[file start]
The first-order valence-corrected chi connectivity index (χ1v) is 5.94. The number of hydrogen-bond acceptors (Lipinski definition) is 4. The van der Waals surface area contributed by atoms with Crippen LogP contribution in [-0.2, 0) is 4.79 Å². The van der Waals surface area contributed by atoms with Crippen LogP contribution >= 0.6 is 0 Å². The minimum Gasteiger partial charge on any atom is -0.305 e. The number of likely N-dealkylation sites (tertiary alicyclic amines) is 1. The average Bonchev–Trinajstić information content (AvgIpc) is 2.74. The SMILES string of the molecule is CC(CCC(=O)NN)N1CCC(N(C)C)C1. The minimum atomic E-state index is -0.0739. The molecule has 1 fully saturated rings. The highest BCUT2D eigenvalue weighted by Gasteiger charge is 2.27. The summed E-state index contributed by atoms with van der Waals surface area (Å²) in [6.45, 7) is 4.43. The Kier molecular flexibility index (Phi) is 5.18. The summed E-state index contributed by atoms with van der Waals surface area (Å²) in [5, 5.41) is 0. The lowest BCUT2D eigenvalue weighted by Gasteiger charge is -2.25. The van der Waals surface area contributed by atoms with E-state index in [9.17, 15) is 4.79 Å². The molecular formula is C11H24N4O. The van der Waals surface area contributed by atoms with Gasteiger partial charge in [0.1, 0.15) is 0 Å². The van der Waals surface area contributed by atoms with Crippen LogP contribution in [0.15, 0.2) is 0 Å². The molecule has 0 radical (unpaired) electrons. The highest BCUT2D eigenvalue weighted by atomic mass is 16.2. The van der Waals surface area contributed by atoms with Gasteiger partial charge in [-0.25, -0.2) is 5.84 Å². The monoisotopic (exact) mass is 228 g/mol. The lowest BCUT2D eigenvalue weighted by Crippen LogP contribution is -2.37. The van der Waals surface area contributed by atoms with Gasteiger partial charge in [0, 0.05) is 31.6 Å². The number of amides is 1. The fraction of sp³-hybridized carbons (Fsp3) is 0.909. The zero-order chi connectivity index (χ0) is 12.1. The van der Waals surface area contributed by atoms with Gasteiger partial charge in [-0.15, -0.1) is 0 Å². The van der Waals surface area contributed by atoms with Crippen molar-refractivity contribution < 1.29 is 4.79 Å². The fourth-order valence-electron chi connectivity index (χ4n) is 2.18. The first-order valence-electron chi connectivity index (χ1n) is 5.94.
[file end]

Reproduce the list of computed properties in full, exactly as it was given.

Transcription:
The first-order valence-corrected chi connectivity index (χ1v) is 5.94. The number of hydrogen-bond acceptors (Lipinski definition) is 4. The van der Waals surface area contributed by atoms with Crippen LogP contribution in [-0.2, 0) is 4.79 Å². The van der Waals surface area contributed by atoms with Crippen LogP contribution >= 0.6 is 0 Å². The minimum Gasteiger partial charge on any atom is -0.305 e. The number of likely N-dealkylation sites (tertiary alicyclic amines) is 1. The average Bonchev–Trinajstić information content (AvgIpc) is 2.74. The SMILES string of the molecule is CC(CCC(=O)NN)N1CCC(N(C)C)C1. The minimum atomic E-state index is -0.0739. The molecule has 1 fully saturated rings. The highest BCUT2D eigenvalue weighted by Gasteiger charge is 2.27. The summed E-state index contributed by atoms with van der Waals surface area (Å²) in [6.45, 7) is 4.43. The Kier molecular flexibility index (Phi) is 5.18. The summed E-state index contributed by atoms with van der Waals surface area (Å²) in [5, 5.41) is 0. The lowest BCUT2D eigenvalue weighted by Gasteiger charge is -2.25. The van der Waals surface area contributed by atoms with E-state index in [9.17, 15) is 4.79 Å². The molecular formula is C11H24N4O. The van der Waals surface area contributed by atoms with Gasteiger partial charge in [0.1, 0.15) is 0 Å². The van der Waals surface area contributed by atoms with Crippen LogP contribution in [0.15, 0.2) is 0 Å². The molecule has 0 radical (unpaired) electrons. The highest BCUT2D eigenvalue weighted by atomic mass is 16.2. The van der Waals surface area contributed by atoms with Gasteiger partial charge in [-0.25, -0.2) is 5.84 Å². The monoisotopic (exact) mass is 228 g/mol. The lowest BCUT2D eigenvalue weighted by Crippen LogP contribution is -2.37. The van der Waals surface area contributed by atoms with Gasteiger partial charge in [0, 0.05) is 31.6 Å². The number of amides is 1. The fraction of sp³-hybridized carbons (Fsp3) is 0.909. The zero-order chi connectivity index (χ0) is 12.1. The van der Waals surface area contributed by atoms with Gasteiger partial charge in [-0.15, -0.1) is 0 Å². The van der Waals surface area contributed by atoms with Crippen molar-refractivity contribution < 1.29 is 4.79 Å². The fourth-order valence-electron chi connectivity index (χ4n) is 2.18. The first-order valence-electron chi connectivity index (χ1n) is 5.94.